Anecdotally, when athletes switch to superstarch, they don’t have that problem. Partly because I think superstarch is such a huge molecule it has an extremely low osmolality (concentration of a solution) and that is one of the big factors in palatability. The higher the osmolality, the longer it will sit in your stomach and potentially cause gastric problems. So the superstarch is extremely hypotonic and gentle on the stomach.
There are also a lot of the athletes restricting carbs that may not be using Ucan’s product. They also experience benefit from not taking all these gels – in terms of GI symptoms and faster recovery. I did not appreciate that because I’ve only been recently exposed to this elite group of endurance athletes. My background as an athlete and as a researcher has been in the strength and resistance training world.
(To learn more about SuperStarch bars, click here).
Dave: Yeah, it’s interesting to see and learn how various athletes adapt to different types of extreme training and competition. So now some questions about supplements. I saw you produced over 200 something research papers and I did not research a lot of your work on supplements… I saw creatine I think.
Dr. Volek (lightheartedly): You didn’t want to read 200 papers (chuckle)?
Dave: (lightheartedly): I couldn’t find them. (chuckle)
Dr. Volek: (lightheartedly): I’m just kidding. (chuckle)
Dave: I know. (chuckle)
Dr. Volek: (lightheartedly): I can’t even read a paper all the way through anyways.
Dave: (smile). OK so here’s what I’d like to do for the readers of our newsletter. Clearly you know a lot about supplements – way more than the average person is going to know. And if you were to say, based on scientific research, what dietary supplement would you recommend to the public? Would there be one?
Dr. Volek: There’s a couple that I think have a place. I did a lot of work with creatine when it first became popular in the mid 90s. And there’s a substantial amount of research showing creatine improves high intensity exercise performance and augments adaptations in strength and lean body mass when consumed as part of a resistance training program. And it’s perfectly safe.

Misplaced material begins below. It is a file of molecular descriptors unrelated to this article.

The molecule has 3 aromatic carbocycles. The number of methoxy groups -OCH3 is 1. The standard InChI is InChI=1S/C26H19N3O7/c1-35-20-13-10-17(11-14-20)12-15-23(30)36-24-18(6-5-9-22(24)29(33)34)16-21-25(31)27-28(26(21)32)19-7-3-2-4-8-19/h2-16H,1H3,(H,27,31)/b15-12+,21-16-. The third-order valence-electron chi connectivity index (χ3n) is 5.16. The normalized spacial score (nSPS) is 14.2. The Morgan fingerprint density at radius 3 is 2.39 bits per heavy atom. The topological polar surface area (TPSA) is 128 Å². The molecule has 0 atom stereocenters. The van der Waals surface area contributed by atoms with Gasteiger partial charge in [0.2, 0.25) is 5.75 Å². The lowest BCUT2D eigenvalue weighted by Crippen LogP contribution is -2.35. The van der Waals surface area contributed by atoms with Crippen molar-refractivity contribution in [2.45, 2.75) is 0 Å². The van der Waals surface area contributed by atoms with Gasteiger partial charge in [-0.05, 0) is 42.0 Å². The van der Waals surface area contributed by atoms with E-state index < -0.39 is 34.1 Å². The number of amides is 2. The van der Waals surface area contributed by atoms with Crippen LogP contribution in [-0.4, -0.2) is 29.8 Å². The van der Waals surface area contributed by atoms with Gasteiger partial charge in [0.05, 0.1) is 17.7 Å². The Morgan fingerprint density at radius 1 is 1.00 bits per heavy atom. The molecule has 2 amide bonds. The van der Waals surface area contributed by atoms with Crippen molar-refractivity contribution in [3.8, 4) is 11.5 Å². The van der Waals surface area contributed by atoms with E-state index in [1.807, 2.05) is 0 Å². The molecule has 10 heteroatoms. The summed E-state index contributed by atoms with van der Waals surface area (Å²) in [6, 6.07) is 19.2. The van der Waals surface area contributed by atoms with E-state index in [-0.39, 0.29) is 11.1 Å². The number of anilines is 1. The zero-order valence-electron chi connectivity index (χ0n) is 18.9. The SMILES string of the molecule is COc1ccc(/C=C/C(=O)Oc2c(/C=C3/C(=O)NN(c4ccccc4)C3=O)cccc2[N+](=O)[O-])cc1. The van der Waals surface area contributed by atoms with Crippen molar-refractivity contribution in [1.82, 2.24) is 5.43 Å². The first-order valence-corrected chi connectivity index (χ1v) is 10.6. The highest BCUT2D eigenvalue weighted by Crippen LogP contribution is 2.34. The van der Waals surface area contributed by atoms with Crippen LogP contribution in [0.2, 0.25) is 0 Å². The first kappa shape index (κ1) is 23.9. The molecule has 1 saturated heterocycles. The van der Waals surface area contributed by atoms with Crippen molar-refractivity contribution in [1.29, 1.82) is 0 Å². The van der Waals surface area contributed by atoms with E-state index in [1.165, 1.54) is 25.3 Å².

It’s an incredibly benign substance so I have no qualms about recommending creatine for strength and power athletes. And in fact, if I was training or training competitive athletes, I would say it would be pretty much mandatory that they’d be on it because it works and it’s legal and it’s safe.
Dave: OK, but just the general public, not the guy who’s going to the gym. Maybe for somebody who is around 55 years old. I get a lot of questions about omega-3s, general multivitamins, coenzyme Q-10 (I worked for a cardiologist who wrote books about it).
Dr. Volek: Well, I think it’s prudent to get a good source of omega-3s. So if you’re not eating fish once or twice a week, it’s probably prudent to take a supplement with omega-3s. You really want to try to aim for a better balance of omega-3 to omega-6 s as most people are completely out of proportion with regard to omega-6 to omega-3 intake because of the ubiquitous amount of soybean and corn oil in the food supply. (side note not from Dr. Volek: This dietary imbalance of omega-3 to omega-6 may explain the rise of such diseases as asthma, coronary heart disease, many forms of cancer, autoimmunity and neurodegenerative diseases, all of which are believed to stem from inflammation in the body. The imbalance between omega-3 and omega-6 fatty acids may also contribute to obesity, depression, dyslexia, hyperactivity and even a tendency toward violence.)
Dave: So you’d recommend an omega-3 supplement then?
Dr. Volek: Yeah.
Dr. Volek: Yeah. There’s some evidence that statins can deplete your CoQ-10 levels so it might be prudent. But, I’m not necessarily in a position to recommend.